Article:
Grand Teton National Park, Wyoming, June 14, 2017

Grand Teton National Park, Wyoming, June 14, 2017
Grand Teton National Park, Wyoming, June 14, 2017

Monday, October 21, 2013

Germans in Texas - Mon., Oct. 21

Thank you to Linda of Linda's Lens. Your comment in yesterday's blog gave me fodder for today's topic. Simply stated, she mentioned she "had no idea there were German communities in Texas." You know when we first arrived in Kerrville/Texas Hill Country, we had no idea either. That made me wonder how many other people didn't know. So here's the history of Germans in Texas.

Susan and Bob in Röt, Schwartzwald (2006)
With German family
Ilse and Susan
Susan and Kathy
Research on German immigration to Texas revealed some fascinating facts, not just about why Germans decided to travel to Texas, but also about immigration in general. Quite a bit of this research comes from the Texas State Historical Association's digital handbook, "The Handbook of Texas: Germans."

Once upon a time in 1831 Friedrich Diercks, also known by his alias Johann Friedrich Ernst, a professional gardener from the Grand Duchy of Oldenburg in northwestern Germany, immigrated to America planning to settle in Missouri. Upon arriving in New Orleans, Friedrich heard tales of large land grants available to Europeans in Stephen Austin's colony in Texas. In 1831, Ernst applied for and received a grant of more than 4,000 acres northwest of Austin, Texas.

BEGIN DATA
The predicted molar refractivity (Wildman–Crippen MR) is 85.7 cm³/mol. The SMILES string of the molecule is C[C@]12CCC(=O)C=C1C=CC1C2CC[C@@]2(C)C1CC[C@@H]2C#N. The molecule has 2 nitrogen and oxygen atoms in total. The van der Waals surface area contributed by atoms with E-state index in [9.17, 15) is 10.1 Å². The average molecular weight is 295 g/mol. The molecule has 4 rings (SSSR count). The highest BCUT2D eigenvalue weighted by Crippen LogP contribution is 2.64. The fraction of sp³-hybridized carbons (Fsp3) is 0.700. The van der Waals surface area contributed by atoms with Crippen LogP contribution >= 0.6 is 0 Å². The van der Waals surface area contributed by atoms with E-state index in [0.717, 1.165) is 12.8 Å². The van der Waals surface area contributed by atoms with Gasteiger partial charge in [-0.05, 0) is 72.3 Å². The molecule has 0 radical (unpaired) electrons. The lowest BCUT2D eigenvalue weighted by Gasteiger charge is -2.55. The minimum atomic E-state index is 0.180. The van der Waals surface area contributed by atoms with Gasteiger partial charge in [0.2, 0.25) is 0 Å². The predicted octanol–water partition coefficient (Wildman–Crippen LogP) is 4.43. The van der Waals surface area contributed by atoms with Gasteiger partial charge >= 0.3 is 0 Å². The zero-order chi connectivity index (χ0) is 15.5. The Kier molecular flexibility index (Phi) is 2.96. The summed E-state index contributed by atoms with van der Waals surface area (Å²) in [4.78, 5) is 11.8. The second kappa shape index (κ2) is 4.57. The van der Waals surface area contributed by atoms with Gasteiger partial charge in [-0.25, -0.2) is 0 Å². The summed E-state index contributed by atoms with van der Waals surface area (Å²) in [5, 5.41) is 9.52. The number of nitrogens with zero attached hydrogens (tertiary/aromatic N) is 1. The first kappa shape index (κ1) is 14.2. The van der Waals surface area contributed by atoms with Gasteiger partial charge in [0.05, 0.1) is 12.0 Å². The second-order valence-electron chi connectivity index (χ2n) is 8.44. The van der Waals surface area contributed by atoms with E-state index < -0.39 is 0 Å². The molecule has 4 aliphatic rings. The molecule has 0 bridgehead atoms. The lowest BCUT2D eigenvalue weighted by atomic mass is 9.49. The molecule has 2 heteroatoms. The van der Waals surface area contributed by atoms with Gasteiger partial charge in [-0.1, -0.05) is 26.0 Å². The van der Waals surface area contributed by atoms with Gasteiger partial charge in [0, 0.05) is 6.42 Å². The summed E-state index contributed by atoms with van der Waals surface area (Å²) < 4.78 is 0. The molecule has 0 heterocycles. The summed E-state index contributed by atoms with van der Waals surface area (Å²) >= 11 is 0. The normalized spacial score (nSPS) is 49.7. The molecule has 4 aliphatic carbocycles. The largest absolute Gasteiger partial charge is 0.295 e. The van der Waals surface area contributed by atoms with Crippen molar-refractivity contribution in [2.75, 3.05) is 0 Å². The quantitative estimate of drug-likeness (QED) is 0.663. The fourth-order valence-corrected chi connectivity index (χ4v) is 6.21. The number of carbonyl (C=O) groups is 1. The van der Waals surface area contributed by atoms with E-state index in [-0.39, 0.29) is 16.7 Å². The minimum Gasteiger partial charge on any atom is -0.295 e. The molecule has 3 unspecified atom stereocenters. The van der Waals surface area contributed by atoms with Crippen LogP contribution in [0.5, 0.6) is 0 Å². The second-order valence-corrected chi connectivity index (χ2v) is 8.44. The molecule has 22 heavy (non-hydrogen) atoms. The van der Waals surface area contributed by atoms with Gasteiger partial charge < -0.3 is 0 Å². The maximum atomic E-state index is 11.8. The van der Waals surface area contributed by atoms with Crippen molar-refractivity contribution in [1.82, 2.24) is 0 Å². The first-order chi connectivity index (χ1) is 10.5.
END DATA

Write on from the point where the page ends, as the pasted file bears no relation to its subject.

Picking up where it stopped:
He thought this was something to share with other Germans in the Fatherland. Friedrich's "dominant personality" and "America letters" helped start the "chain migration" to Texas. In his lengthy "America letters" to friends in Germany, "he described a land with a winterless climate like that of Sicily.  It had abundant game and fish, was fertile and rich, and awaited the impress of German labor to make it produce abundantly. Taxes were virtually nil, and large tracts of land were available for only a surveyor's fee; hunting and fishing required no licenses. Texas was an earthly paradise." Who wouldn't want land in a place as inviting as he made it sound?

Starting in the 1830s Germans immigrated to Texas through the port at Galveston and spread across south central Texas from Galveston to Houston and west as far as Kerrville, Hondo and Mason. Just as they had lived in small communities in Germany, the new settlers formed small communities in Texas. And some of their neighbors in the Fatherland, were now neighbors here.

"The German settlers who immigrated to Texas...were solid middle-class peasants. They were land-owning families, artisans, and, in a few cases, university educated professional people and intellectuals. The majority were farmers with a modest experience in trade. The Germans were ambitious farmers and artisans who believed their futures were cramped by the social and economic system at home. They were not poverty-stricken and oppressed. Indeed, they were able to afford the substantial cash investment required in overseas migration."